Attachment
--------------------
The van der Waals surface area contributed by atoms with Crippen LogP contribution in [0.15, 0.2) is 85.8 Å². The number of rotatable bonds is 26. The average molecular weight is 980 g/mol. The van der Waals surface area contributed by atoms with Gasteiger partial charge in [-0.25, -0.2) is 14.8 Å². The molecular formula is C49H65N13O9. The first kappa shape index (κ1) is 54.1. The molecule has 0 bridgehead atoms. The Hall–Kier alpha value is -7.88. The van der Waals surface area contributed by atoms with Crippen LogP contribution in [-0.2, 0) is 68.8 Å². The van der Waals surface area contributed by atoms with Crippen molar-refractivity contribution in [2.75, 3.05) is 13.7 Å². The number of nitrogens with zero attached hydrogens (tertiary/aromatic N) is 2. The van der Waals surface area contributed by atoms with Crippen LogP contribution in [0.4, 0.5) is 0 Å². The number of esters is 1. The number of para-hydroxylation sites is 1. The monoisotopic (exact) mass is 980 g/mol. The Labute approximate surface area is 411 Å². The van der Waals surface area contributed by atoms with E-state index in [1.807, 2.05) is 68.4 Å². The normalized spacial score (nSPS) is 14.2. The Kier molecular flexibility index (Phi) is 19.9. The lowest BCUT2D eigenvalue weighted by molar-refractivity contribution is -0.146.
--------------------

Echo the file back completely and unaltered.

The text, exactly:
The van der Waals surface area contributed by atoms with Crippen LogP contribution in [0.15, 0.2) is 85.8 Å². The number of rotatable bonds is 26. The average molecular weight is 980 g/mol. The van der Waals surface area contributed by atoms with Gasteiger partial charge in [-0.25, -0.2) is 14.8 Å². The molecular formula is C49H65N13O9. The first kappa shape index (κ1) is 54.1. The molecule has 0 bridgehead atoms. The Hall–Kier alpha value is -7.88. The van der Waals surface area contributed by atoms with Crippen LogP contribution in [-0.2, 0) is 68.8 Å². The van der Waals surface area contributed by atoms with Crippen molar-refractivity contribution in [2.75, 3.05) is 13.7 Å². The number of nitrogens with zero attached hydrogens (tertiary/aromatic N) is 2. The van der Waals surface area contributed by atoms with Crippen LogP contribution in [0.4, 0.5) is 0 Å². The number of esters is 1. The number of para-hydroxylation sites is 1. The monoisotopic (exact) mass is 980 g/mol. The Labute approximate surface area is 411 Å². The van der Waals surface area contributed by atoms with E-state index in [1.807, 2.05) is 68.4 Å². The normalized spacial score (nSPS) is 14.2. The Kier molecular flexibility index (Phi) is 19.9. The lowest BCUT2D eigenvalue weighted by molar-refractivity contribution is -0.146.